Following widespread deterioration of coastal ecosystems since the 1960s, current environmental policies demand ecosystem recovery and restoration. However, vague definitions of recovery and untested recovery paradigms complicate efficient stewardship of coastal ecosystems. We critically examine definitions of recovery and identify and test the implicit paradigms against well-documented cases studies based on a literature review. The study highlights a need for more careful specification of recovery targets and metrics for assessing recovery in individual ecosystems. Six recovery paradigms were identified and examination of them established that partial (as opposed to full) recovery prevails, that degradation and recovery typically follow different pathways as buffers act to maintain the degraded state, and that recovery trajectories depend on the nature of the pressure as well as the connectivity of ecosystems and can differ between ecosystem components and among ecosystems. A conceptual model illustrates the findings and also indicates how restoration efforts may accelerate the recovery process.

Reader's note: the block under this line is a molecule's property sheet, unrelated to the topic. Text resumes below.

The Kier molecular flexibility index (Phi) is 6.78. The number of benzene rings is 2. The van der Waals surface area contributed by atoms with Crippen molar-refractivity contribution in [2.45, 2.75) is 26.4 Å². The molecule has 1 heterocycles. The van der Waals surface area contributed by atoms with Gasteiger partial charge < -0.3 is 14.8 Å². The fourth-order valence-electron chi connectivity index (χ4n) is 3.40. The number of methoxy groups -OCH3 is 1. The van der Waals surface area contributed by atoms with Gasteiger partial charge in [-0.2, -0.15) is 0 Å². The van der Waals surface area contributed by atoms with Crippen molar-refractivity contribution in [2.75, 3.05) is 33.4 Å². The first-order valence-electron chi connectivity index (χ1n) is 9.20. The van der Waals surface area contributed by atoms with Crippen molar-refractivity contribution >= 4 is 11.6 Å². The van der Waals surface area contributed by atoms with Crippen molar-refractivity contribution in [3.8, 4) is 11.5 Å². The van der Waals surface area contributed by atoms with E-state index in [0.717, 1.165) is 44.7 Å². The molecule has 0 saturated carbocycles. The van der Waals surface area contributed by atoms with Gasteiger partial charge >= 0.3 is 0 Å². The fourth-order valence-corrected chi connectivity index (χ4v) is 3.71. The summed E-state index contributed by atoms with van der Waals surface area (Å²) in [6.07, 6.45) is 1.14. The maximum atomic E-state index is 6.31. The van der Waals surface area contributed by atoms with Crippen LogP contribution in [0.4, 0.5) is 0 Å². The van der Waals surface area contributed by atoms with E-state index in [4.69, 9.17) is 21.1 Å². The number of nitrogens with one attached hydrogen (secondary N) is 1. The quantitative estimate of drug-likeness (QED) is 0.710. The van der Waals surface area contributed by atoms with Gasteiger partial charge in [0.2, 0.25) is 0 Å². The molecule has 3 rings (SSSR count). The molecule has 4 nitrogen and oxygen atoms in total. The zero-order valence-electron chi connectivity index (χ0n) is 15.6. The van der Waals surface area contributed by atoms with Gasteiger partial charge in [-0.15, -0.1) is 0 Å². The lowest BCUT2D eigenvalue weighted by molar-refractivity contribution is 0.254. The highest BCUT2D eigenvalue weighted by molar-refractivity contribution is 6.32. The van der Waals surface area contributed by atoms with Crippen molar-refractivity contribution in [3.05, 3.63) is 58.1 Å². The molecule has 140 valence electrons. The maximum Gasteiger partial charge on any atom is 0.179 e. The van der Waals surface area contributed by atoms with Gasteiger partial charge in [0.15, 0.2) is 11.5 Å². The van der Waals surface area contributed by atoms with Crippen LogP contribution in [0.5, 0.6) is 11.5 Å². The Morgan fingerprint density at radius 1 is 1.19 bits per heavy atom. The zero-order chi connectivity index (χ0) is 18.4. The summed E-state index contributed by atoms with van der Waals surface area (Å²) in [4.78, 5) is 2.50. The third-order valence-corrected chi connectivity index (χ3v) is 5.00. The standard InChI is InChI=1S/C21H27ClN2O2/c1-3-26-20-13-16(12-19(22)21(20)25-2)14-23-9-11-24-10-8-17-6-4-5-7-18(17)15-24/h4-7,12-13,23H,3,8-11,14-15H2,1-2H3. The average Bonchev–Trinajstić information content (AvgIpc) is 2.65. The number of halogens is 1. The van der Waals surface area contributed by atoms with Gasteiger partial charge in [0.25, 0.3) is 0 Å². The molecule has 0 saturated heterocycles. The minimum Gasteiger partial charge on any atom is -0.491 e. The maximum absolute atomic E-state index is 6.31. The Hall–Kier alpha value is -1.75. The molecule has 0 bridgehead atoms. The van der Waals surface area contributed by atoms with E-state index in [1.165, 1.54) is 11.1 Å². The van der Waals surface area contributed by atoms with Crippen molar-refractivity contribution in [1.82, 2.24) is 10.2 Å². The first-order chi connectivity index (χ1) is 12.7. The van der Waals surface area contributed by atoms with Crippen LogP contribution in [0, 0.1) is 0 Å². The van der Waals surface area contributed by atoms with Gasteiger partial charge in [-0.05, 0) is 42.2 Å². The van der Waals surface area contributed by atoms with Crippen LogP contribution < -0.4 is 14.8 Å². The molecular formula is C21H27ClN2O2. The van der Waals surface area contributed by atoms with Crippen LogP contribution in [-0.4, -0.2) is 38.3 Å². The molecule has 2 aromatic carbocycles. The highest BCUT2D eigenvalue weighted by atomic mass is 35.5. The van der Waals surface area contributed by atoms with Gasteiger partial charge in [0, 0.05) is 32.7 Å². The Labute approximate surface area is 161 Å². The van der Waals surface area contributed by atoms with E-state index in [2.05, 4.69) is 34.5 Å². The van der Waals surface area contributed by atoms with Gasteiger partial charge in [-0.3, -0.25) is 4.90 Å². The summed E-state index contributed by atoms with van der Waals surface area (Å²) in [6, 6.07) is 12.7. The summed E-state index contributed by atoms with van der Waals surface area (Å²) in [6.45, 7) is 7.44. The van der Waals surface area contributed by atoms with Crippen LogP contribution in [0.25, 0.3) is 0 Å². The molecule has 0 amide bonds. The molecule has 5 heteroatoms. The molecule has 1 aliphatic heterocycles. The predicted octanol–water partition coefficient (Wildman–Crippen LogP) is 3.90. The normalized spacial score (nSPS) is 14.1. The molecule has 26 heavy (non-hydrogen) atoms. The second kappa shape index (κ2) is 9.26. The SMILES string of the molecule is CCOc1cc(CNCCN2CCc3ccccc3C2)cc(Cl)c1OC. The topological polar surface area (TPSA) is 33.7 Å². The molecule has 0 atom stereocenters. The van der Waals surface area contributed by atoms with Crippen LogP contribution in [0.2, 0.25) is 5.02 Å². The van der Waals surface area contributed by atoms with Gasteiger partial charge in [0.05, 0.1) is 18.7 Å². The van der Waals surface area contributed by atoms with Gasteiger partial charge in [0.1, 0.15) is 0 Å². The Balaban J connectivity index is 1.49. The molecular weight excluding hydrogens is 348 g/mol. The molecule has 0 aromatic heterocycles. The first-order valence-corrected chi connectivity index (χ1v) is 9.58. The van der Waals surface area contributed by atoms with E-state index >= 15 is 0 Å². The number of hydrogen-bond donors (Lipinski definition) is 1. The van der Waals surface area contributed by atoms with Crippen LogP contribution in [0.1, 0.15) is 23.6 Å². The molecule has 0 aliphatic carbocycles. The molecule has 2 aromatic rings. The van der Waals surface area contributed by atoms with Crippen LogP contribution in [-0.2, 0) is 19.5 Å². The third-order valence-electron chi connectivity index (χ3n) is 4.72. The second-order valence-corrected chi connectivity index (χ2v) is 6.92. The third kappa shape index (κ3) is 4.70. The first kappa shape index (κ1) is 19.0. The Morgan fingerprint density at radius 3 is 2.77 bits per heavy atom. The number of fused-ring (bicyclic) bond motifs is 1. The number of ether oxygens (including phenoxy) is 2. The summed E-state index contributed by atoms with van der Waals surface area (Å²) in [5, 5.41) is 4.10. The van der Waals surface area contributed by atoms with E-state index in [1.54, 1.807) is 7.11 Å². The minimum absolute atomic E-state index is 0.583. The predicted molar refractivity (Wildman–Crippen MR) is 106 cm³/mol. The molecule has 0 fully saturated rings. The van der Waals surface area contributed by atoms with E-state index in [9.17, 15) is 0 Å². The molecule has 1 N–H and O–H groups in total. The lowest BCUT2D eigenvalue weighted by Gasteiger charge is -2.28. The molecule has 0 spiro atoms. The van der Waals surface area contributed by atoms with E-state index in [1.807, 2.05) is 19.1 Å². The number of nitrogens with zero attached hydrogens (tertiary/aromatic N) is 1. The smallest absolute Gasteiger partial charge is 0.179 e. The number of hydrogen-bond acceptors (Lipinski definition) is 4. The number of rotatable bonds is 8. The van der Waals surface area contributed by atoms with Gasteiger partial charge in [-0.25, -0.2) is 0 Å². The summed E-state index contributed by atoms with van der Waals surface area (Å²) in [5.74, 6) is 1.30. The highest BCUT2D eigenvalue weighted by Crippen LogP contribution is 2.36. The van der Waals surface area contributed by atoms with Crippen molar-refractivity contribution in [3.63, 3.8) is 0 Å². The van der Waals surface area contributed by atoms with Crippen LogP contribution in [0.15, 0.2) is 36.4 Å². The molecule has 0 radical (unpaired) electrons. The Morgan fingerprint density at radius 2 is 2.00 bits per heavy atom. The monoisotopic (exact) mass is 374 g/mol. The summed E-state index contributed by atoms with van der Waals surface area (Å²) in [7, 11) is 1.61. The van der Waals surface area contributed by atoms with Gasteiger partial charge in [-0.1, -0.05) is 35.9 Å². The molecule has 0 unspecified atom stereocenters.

ASJC Scopus subject areas
- Ecology, Evolution, Behavior and Systematics
- Aquatic Science